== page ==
Saladin Ahmed is the Eisner Award–winning writer of Marvel’s Spider-Man: Miles Morales and The Magnificent Ms. Marvel. His novel Throne of the Crescent Moon was nominated for the Hugo and Nebula awards and won the Locus Award for Best First Novel. He lives with his children near Detroit.

Charlie Jane Anders is the author of the Unstoppable trilogy, beginning with Victories Greater Than Death. She’s also the author of the short-story collection Even Greater Mistakes, and Never Say You Can’t Survive, a book about how to use creative writing to get through hard times. Her other books include The City in the Middle of the Night and All the Birds in the Sky. She’s won the Hugo, Nebula, Sturgeon, Lambda Literary, Crawford, and Locus awards. She co-created Escapade, a transgender superhero, for Marvel Comics and wrote her into the long-running New Mutants comic. And she’s currently the science-fiction and fantasy book reviewer for The Washington Post. Her TED Talk, “Go Ahead, Dream About the Future” got seven hundred thousand views in its first week. With Annalee Newitz, she co-hosts the podcast Our Opinions Are Correct.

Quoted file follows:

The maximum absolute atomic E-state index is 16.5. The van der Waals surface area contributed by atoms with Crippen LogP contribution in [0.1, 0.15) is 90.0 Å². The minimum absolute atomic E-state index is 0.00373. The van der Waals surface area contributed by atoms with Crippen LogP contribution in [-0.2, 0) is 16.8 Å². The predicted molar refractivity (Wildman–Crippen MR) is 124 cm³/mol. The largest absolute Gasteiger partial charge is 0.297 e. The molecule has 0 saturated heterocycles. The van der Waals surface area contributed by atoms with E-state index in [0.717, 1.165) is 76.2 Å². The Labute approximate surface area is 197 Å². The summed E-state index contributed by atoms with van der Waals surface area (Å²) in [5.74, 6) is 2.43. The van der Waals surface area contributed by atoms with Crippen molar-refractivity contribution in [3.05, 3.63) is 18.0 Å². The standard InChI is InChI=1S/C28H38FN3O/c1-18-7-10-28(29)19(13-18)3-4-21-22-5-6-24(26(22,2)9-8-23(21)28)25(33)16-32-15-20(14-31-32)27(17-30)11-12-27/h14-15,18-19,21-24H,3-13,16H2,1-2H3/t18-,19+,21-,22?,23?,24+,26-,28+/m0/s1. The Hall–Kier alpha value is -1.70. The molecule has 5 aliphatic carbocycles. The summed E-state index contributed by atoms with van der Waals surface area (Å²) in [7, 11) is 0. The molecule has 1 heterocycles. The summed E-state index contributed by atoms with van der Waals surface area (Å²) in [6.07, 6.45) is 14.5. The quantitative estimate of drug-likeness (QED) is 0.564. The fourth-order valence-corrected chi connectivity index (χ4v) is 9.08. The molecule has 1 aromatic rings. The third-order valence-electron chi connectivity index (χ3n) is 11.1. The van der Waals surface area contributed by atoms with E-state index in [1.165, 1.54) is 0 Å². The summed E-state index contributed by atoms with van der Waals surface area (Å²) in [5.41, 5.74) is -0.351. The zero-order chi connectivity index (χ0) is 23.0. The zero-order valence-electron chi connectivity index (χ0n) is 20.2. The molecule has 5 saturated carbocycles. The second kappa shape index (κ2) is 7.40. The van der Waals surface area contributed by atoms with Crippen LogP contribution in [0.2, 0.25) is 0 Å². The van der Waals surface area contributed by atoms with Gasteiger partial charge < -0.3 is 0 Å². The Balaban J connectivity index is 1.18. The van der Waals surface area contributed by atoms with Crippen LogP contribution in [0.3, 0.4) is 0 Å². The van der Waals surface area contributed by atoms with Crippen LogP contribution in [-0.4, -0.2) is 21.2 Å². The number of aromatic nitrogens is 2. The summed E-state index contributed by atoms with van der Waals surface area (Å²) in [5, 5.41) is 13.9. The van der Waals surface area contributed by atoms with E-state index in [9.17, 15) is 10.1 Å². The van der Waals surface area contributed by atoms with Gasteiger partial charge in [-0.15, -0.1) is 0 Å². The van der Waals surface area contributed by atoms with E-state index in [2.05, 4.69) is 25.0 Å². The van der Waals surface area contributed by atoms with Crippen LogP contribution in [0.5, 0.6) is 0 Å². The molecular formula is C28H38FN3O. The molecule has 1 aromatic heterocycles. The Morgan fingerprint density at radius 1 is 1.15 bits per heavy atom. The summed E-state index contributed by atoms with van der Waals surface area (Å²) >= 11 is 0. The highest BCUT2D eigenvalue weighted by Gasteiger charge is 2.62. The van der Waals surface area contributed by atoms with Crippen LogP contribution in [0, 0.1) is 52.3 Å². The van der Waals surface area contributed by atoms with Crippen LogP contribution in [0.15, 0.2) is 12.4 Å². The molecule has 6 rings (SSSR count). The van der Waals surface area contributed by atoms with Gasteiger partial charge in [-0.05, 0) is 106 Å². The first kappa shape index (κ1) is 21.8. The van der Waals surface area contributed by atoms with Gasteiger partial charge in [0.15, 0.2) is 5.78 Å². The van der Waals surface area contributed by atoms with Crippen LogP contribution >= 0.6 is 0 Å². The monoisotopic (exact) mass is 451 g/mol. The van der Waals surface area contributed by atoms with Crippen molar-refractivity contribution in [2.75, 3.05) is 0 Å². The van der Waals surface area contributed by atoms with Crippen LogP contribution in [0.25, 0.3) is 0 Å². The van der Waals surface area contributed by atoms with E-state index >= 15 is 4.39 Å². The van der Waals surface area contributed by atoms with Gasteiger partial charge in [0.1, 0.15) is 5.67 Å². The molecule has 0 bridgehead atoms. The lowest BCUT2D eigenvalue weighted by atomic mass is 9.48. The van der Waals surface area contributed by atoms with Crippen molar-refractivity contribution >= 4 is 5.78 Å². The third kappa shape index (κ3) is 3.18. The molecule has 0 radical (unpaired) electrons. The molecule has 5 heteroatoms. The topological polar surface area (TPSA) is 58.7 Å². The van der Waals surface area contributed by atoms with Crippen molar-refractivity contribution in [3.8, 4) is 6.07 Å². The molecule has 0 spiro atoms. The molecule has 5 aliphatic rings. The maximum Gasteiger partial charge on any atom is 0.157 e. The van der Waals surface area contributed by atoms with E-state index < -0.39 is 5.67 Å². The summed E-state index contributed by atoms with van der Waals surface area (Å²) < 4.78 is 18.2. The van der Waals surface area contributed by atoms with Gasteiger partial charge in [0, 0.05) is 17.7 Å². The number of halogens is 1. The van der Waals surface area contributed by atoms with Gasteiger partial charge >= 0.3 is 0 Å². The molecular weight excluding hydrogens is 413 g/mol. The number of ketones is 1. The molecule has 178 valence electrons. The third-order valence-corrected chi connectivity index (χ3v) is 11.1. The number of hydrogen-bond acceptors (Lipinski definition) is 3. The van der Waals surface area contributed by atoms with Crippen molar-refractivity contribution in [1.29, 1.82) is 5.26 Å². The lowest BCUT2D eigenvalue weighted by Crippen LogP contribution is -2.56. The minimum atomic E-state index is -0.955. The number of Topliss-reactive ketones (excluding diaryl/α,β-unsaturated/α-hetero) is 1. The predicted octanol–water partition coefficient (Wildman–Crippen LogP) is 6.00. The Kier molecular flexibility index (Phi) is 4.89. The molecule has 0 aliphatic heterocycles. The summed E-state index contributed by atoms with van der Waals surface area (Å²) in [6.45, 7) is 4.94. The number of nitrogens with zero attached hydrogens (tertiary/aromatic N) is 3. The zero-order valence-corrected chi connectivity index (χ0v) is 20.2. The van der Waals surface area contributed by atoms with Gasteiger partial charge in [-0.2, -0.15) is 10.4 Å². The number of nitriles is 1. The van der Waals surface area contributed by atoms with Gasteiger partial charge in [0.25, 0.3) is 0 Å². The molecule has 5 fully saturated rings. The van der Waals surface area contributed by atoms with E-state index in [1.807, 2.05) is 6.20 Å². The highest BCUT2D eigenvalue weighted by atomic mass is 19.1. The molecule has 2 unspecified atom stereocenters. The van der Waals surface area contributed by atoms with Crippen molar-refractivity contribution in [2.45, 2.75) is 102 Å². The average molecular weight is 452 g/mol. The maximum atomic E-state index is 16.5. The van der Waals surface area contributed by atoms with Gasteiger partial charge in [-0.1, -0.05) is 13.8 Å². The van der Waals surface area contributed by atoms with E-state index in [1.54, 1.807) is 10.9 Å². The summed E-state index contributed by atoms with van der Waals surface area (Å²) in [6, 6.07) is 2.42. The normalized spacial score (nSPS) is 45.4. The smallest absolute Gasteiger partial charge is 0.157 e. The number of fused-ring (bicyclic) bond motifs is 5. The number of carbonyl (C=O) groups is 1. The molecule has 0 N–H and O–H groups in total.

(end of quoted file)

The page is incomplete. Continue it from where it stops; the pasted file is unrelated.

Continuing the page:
Olivie Blake is the New York Times bestselling author of the Atlas series and Alone with You in the Ether. As Alexene Farol Follmuth, she is also the author of the young adult romcom My Mechanical Romance. She lives in Los Angeles with her husband, goblin prince/toddler, and rescue pit bull.

Mike Chen is the New York Times bestselling author of Star Wars: Brotherhood, Here and Now and Then, Light Years from Home, and other novels. He has covered geek culture for sites such as Nerdist, Tordotcom, and StarTrekdotcom, and in a different life, covered the NHL. A member of SFWA, Mike lives in the Bay Area with his wife, daughter, and many rescue animals.